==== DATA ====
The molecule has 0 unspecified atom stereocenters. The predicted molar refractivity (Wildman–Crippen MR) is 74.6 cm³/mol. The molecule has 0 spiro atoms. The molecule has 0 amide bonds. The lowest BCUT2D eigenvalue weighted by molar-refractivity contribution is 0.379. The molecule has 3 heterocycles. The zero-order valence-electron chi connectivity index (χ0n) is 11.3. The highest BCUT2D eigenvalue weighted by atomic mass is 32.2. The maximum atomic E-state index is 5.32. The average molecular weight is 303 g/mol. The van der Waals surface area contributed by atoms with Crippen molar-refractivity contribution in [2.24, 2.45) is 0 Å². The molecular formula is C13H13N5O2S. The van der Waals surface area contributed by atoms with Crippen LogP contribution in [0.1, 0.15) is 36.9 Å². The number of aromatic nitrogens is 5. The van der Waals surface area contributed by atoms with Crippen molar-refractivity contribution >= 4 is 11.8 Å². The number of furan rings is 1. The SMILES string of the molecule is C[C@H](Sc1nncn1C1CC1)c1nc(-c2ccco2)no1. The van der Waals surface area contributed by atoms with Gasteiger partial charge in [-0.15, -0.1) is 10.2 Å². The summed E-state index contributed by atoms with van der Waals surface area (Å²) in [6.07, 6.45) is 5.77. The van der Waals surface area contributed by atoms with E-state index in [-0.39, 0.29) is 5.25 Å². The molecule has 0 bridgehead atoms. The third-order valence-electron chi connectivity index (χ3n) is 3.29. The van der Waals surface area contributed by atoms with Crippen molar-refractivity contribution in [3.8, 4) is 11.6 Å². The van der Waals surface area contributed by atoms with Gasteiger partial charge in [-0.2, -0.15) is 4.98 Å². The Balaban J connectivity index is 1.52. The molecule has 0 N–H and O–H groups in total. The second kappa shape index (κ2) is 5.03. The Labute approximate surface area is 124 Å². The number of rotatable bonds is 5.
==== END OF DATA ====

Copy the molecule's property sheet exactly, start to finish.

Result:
The molecule has 0 unspecified atom stereocenters. The predicted molar refractivity (Wildman–Crippen MR) is 74.6 cm³/mol. The molecule has 0 spiro atoms. The molecule has 0 amide bonds. The lowest BCUT2D eigenvalue weighted by molar-refractivity contribution is 0.379. The molecule has 3 heterocycles. The zero-order valence-electron chi connectivity index (χ0n) is 11.3. The highest BCUT2D eigenvalue weighted by atomic mass is 32.2. The maximum atomic E-state index is 5.32. The average molecular weight is 303 g/mol. The van der Waals surface area contributed by atoms with Crippen molar-refractivity contribution in [2.24, 2.45) is 0 Å². The molecular formula is C13H13N5O2S. The van der Waals surface area contributed by atoms with Crippen LogP contribution in [0.1, 0.15) is 36.9 Å². The number of aromatic nitrogens is 5. The van der Waals surface area contributed by atoms with Crippen molar-refractivity contribution >= 4 is 11.8 Å². The number of furan rings is 1. The SMILES string of the molecule is C[C@H](Sc1nncn1C1CC1)c1nc(-c2ccco2)no1. The van der Waals surface area contributed by atoms with Gasteiger partial charge in [-0.15, -0.1) is 10.2 Å². The summed E-state index contributed by atoms with van der Waals surface area (Å²) in [6.07, 6.45) is 5.77. The van der Waals surface area contributed by atoms with E-state index in [-0.39, 0.29) is 5.25 Å². The molecule has 0 bridgehead atoms. The third-order valence-electron chi connectivity index (χ3n) is 3.29. The van der Waals surface area contributed by atoms with Crippen molar-refractivity contribution in [3.8, 4) is 11.6 Å². The van der Waals surface area contributed by atoms with Gasteiger partial charge in [-0.2, -0.15) is 4.98 Å². The Balaban J connectivity index is 1.52. The molecule has 0 N–H and O–H groups in total. The second kappa shape index (κ2) is 5.03. The Labute approximate surface area is 124 Å². The number of rotatable bonds is 5.